A hearing was held on November 21, 1975, on the Commission's petitions. The court ruled that the respondents should appear and answer questions before the Commission, indicating that the questions propounded should conform to the strictures of section 15 and further indicating that in the event a dispute should arise concerning any particular question, then the court would "probably have to decide" whether such a question was proper.

On December 12, 1975, the trial court entered orders pursuant to the petitions of the Commission. The Commission filed a notice of appeal. On February 13, 1976, respondents filed a motion to dismiss the appeal which was ordered taken with the case.


We have determined that respondents' motion to dismiss this appeal should be granted. The December 12 orders entered by the trial court require respondents to appear before the Commission and answer questions pursuant to section 15. As to each individual respondent the order is identical, and reads in pertinent part as follows:

"THEREFORE, the petition herein is allowed and [respondent] is hereby released from all liability to be prosecuted or punished under the laws of Illinois, or any other State, or the United States, on account of any transaction, matter, or thing concerning that which he may be required to testify or produce evidence, documentary or otherwise, in the above-entitled hearings before the Illinois Legislative Investigating Commission or any other proceedings, legislative, judicial, or administrative arising therefrom, except for perjury or contempt of court by said [respondent] during public hearings or any subsequent proceedings in the same matter. The Court does further hereby order said [respondent] to be and appear before the said Commission at such date and place as the said Commission shall designate in writing mailed to the said [respondent] at his last known place of residence not less than five days before the date set for such appearance and to then and there answer the questions propounded to him."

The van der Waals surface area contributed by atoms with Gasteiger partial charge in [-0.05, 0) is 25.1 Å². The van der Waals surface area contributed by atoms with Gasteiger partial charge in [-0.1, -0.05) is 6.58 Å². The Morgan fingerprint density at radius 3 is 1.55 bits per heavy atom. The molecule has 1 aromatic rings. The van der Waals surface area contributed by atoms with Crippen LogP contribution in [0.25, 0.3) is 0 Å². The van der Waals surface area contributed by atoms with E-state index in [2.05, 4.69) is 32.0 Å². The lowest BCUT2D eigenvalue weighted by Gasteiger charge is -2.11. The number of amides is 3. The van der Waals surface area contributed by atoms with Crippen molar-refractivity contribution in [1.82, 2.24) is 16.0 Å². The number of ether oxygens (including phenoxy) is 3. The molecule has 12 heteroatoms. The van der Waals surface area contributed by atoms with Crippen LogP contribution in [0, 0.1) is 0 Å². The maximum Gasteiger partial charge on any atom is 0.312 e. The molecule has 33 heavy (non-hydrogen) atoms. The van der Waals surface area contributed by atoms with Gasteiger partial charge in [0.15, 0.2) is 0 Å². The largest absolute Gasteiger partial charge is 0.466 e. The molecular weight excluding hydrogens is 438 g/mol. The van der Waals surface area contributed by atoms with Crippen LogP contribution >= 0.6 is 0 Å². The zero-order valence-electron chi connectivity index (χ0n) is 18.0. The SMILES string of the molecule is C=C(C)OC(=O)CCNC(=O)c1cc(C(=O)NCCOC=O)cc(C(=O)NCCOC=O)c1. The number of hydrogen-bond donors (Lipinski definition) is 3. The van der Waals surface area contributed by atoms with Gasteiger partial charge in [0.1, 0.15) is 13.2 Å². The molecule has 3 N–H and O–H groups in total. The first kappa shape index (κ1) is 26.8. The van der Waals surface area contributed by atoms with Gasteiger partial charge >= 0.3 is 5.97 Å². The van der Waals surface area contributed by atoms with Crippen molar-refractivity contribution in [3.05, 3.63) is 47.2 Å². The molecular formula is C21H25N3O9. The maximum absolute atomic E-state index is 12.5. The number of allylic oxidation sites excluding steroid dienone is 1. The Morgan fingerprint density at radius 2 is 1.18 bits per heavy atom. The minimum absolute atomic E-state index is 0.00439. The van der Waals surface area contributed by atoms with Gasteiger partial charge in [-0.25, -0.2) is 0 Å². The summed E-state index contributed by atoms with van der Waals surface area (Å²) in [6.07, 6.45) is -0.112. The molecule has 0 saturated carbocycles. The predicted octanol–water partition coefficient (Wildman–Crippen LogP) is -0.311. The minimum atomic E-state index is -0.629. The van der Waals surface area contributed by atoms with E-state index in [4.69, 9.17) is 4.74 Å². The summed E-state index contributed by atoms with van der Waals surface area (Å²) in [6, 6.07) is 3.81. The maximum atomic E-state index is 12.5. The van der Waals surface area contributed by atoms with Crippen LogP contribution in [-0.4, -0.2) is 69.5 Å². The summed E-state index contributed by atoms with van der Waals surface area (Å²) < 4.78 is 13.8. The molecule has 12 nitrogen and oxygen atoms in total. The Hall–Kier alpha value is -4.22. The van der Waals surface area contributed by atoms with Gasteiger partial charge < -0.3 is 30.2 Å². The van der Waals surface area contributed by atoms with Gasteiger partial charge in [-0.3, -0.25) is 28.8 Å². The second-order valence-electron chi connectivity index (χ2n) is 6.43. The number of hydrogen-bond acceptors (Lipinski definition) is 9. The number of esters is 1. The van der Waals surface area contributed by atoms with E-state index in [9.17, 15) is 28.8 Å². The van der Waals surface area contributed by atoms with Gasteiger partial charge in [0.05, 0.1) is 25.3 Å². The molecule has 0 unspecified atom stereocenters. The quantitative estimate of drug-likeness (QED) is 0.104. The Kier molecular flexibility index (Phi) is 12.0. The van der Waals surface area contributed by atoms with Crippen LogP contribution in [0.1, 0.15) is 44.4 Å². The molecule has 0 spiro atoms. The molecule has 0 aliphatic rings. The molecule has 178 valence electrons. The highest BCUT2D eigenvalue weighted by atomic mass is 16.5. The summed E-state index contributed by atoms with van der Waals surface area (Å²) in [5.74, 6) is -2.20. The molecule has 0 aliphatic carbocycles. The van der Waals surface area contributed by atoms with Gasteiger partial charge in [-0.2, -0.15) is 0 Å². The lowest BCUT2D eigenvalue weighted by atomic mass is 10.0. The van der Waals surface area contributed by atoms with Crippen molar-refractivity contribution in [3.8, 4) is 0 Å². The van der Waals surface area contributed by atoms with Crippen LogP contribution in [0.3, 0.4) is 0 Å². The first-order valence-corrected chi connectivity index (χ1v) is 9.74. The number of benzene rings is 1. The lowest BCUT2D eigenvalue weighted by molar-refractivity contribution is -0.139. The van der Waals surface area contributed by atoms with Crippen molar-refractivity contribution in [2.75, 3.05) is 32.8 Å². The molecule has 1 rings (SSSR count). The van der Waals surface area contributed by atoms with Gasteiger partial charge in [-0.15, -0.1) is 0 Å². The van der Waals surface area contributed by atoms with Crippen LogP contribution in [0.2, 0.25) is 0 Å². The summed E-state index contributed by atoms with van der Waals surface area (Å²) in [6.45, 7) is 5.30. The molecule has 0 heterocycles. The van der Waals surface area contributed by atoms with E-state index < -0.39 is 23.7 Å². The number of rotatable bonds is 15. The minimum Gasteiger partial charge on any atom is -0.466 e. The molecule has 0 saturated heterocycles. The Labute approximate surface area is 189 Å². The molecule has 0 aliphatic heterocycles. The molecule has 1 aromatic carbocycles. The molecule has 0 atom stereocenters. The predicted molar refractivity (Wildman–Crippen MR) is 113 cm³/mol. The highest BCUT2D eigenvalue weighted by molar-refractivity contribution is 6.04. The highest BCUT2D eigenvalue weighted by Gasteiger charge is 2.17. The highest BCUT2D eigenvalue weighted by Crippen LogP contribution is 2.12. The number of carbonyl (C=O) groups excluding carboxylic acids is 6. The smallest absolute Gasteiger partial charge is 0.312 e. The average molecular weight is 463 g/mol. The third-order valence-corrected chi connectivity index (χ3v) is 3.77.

Nothing appears in the orders of the court which in any way restricts the scope of the questions which the Commission may ask respondents. In our view the Commission obtained the full relief which it requested.

The Commission concedes that it received the orders which it originally proposed to the court. It argues, however, that the court, during the November 21 hearing, placed certain restrictions on its orders which the Commission cannot disregard. It contends that the court "ruled that the Commission is limited in its questioning of respondents to areas related solely to Illinois transactions which could not subject the respondents to prosecution under the laws of another State or of the United States." Such a restriction, it is alleged, would effectively terminate the Commission's investigation, as it relates to these particular respondents, since questions concerning the criminal redistribution of stolen property necessarily involve other jurisdictions and cannot be isolated into "solely" Illinois transactions.

In response, we note that, as stated above, no such restriction appears on the face of the orders entered by the trial court. Furthermore, we have reviewed the record thoroughly and can find no such ...